Time trends in the temperature-mortality association have also been studied, addressing the potential factors which might contribute to the variation in effects such as changes in local climate, population susceptibility and the introduction of adaptation measures [9]. Studies comparing discrete time periods (5, 10 years) [9, 10, 11, 12] or evaluating the overall trend [13, 14, 15] have provided evidence of such changes. Temporal variations have also been studied in relation to extreme events against a reference period or single years [16, 17] and in before-after studies comparing time periods before and after an event which might have caused a modification in the relationship [3, 18, 19]. A reduction in heat-related mortality estimates over time was observed in areas with different climatic and population characteristics and this can be attributed to the introduction of population adaptation plans, individual protection measures and more general technological improvements (e.g. air conditioning, cooling) [3, 9]. A recent European study conducted on the same cities showed a reduction in heat-related risks in mediterranean cities after 2003 [3].

Limited studies looking at the temporal variations in terms of both the overall trend and inter-annual variations have been carried out [15, 20]. The main determinants of heat-related mortality burden in a given year are the meteorological conditions a local population is exposed to. Extreme events which have had a significant burden in terms of mortality in the recent decades in Europe, include the summer of 2003 [2] and more recently 2015 [21]. Because of the increase in frequency and intensity of heat waves already observed in the last decades, and predicted for the future climate change scenarios [22], year-by-year variations in heat-related mortality, in addition to medium- and long-term changes need to be considered. In Europe, after summer 2003, the introduction of heat prevention plans may have improved awareness and adaptation among local populations. An increase in public awareness may also have occurred simply through greater media attention and the more frequent occurrence of severe heat waves in recent years [23]. Another important factor that influences heat-related mortality is previous winter season mortality; by affecting the same vulnerable population the burden in the following summer season is dependent on winter cold spells and the influenza season [24, 25]. Furthermore, considering the ageing of the European population and thus the potential increase in the number of vulnerable subjects in future years, it is important to evaluate the temporal change in both the effects and impacts of heat at the inter-annual scale. To date there is limited evidence on these aspects.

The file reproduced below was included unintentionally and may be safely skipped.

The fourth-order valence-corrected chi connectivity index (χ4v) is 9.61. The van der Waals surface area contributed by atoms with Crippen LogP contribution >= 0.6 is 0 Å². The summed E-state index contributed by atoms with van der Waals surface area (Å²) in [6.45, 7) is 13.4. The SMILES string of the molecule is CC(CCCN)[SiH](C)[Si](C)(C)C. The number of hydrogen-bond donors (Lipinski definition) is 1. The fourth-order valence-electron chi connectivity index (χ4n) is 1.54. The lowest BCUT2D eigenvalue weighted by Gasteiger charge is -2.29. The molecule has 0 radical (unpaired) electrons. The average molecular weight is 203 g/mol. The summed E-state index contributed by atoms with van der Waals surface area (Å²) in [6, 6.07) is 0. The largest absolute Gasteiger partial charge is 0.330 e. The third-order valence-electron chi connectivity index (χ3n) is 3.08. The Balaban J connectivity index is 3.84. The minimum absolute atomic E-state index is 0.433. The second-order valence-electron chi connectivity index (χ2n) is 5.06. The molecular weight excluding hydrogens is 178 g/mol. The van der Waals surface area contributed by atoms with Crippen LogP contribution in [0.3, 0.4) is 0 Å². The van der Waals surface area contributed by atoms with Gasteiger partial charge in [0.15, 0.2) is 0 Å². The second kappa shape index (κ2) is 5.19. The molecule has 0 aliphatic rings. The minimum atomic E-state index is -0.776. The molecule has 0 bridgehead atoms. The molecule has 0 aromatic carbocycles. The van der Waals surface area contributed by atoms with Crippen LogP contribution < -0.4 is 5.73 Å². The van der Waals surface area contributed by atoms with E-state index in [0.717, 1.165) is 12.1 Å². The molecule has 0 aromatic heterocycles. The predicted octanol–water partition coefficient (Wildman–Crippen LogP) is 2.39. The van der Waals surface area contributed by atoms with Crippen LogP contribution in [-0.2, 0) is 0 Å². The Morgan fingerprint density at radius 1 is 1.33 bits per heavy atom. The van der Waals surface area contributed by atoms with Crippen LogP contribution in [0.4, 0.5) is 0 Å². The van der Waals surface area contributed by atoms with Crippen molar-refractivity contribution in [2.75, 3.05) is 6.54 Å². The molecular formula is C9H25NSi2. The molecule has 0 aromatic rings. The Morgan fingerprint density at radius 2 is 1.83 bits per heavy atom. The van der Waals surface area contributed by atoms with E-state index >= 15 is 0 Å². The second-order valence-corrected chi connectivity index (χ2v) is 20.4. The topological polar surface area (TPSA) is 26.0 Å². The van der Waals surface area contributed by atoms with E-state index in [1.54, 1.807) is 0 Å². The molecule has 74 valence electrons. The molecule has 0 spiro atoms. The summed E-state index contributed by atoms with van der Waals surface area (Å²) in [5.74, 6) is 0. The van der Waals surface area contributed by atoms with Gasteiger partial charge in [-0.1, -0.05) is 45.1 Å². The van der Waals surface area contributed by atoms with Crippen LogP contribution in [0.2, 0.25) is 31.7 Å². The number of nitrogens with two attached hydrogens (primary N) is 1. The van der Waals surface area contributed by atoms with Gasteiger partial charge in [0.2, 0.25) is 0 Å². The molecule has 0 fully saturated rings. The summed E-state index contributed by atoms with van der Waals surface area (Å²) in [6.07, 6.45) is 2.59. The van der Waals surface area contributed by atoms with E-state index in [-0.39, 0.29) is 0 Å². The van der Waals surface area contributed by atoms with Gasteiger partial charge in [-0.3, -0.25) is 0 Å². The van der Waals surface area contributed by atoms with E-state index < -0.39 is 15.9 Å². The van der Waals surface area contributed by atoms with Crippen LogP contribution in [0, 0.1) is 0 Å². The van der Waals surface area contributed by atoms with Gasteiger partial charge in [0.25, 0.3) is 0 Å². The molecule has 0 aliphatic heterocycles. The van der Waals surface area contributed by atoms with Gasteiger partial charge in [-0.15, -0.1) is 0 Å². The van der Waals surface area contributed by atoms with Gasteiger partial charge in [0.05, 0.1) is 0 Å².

Within the EU project PHASE-Public Health Adaptation Strategies to Extreme weather events (www.phaseclimatehealth.eu), a first study was carried out to assess the change in heat vulnerability between two periods: before and after 2003 in European cities [3]. The current analysis is aimed at evaluating the temporal variation in heat-related mortality in nine European cities over a 20-year study period in the warm season (April–September). Specifically, the study will evaluate the temporal and inter-annual change in the risk response to a specific fixed temperature range by estimating the variations in the effect for a fixed air temperature interval. Secondly the study will provide summer season relative risks (RR) and impacts (in terms of heat–attributable deaths), considering both mild and extreme temperatures occuring in each summer. These estimates will describe how heat impacts vary from year to year.